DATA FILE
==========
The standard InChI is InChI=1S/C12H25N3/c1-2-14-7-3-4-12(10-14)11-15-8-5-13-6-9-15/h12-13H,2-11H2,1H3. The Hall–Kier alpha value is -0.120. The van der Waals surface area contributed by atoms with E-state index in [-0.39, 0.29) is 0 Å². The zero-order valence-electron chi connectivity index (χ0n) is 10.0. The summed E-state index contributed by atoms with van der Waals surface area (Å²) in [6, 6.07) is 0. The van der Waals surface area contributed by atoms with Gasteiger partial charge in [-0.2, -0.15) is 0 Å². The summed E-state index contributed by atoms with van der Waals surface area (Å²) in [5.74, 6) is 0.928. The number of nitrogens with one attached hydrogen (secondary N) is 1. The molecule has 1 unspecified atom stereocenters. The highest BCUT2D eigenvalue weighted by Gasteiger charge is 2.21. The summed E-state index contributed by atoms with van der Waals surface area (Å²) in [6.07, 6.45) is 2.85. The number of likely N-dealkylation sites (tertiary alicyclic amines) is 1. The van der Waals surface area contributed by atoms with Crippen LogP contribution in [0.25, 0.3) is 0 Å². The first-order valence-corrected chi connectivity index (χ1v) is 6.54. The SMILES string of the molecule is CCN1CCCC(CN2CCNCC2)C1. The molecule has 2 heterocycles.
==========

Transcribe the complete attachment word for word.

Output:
The standard InChI is InChI=1S/C12H25N3/c1-2-14-7-3-4-12(10-14)11-15-8-5-13-6-9-15/h12-13H,2-11H2,1H3. The Hall–Kier alpha value is -0.120. The van der Waals surface area contributed by atoms with E-state index in [-0.39, 0.29) is 0 Å². The zero-order valence-electron chi connectivity index (χ0n) is 10.0. The summed E-state index contributed by atoms with van der Waals surface area (Å²) in [6, 6.07) is 0. The van der Waals surface area contributed by atoms with Gasteiger partial charge in [-0.2, -0.15) is 0 Å². The summed E-state index contributed by atoms with van der Waals surface area (Å²) in [5.74, 6) is 0.928. The number of nitrogens with one attached hydrogen (secondary N) is 1. The molecule has 1 unspecified atom stereocenters. The highest BCUT2D eigenvalue weighted by Gasteiger charge is 2.21. The summed E-state index contributed by atoms with van der Waals surface area (Å²) in [6.07, 6.45) is 2.85. The number of likely N-dealkylation sites (tertiary alicyclic amines) is 1. The van der Waals surface area contributed by atoms with Crippen LogP contribution in [0.25, 0.3) is 0 Å². The first-order valence-corrected chi connectivity index (χ1v) is 6.54. The SMILES string of the molecule is CCN1CCCC(CN2CCNCC2)C1. The molecule has 2 heterocycles.